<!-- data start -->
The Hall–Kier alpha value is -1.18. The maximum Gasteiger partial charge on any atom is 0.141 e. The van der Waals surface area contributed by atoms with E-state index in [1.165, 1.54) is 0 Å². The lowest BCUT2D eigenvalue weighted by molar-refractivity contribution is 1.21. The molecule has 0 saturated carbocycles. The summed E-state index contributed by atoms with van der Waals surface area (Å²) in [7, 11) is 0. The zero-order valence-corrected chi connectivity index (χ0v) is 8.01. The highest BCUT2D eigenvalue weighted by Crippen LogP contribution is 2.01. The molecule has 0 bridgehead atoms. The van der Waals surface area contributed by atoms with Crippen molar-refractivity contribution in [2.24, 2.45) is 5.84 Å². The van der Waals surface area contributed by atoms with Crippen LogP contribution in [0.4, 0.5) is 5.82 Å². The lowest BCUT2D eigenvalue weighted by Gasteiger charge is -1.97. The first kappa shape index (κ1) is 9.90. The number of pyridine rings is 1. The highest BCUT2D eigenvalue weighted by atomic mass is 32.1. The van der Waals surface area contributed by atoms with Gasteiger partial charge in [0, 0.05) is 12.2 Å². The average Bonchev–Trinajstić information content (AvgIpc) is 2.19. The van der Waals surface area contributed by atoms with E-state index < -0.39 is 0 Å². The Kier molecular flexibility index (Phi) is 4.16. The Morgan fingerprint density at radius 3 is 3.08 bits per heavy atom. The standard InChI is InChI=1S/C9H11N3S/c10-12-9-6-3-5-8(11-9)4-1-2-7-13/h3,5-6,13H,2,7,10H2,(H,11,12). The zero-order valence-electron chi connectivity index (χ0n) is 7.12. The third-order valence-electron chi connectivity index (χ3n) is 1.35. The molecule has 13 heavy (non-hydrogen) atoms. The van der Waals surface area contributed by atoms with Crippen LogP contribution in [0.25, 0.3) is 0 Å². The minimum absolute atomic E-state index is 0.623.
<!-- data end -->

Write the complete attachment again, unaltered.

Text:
The Hall–Kier alpha value is -1.18. The maximum Gasteiger partial charge on any atom is 0.141 e. The van der Waals surface area contributed by atoms with E-state index in [1.165, 1.54) is 0 Å². The lowest BCUT2D eigenvalue weighted by molar-refractivity contribution is 1.21. The molecule has 0 saturated carbocycles. The summed E-state index contributed by atoms with van der Waals surface area (Å²) in [7, 11) is 0. The zero-order valence-corrected chi connectivity index (χ0v) is 8.01. The highest BCUT2D eigenvalue weighted by Crippen LogP contribution is 2.01. The molecule has 0 bridgehead atoms. The van der Waals surface area contributed by atoms with Crippen molar-refractivity contribution in [2.24, 2.45) is 5.84 Å². The van der Waals surface area contributed by atoms with Crippen LogP contribution in [0.4, 0.5) is 5.82 Å². The lowest BCUT2D eigenvalue weighted by Gasteiger charge is -1.97. The first kappa shape index (κ1) is 9.90. The number of pyridine rings is 1. The highest BCUT2D eigenvalue weighted by atomic mass is 32.1. The van der Waals surface area contributed by atoms with Gasteiger partial charge in [0, 0.05) is 12.2 Å². The average Bonchev–Trinajstić information content (AvgIpc) is 2.19. The van der Waals surface area contributed by atoms with E-state index < -0.39 is 0 Å². The Kier molecular flexibility index (Phi) is 4.16. The Morgan fingerprint density at radius 3 is 3.08 bits per heavy atom. The standard InChI is InChI=1S/C9H11N3S/c10-12-9-6-3-5-8(11-9)4-1-2-7-13/h3,5-6,13H,2,7,10H2,(H,11,12). The zero-order valence-electron chi connectivity index (χ0n) is 7.12. The third-order valence-electron chi connectivity index (χ3n) is 1.35. The molecule has 13 heavy (non-hydrogen) atoms. The van der Waals surface area contributed by atoms with Crippen LogP contribution in [0.25, 0.3) is 0 Å². The minimum absolute atomic E-state index is 0.623.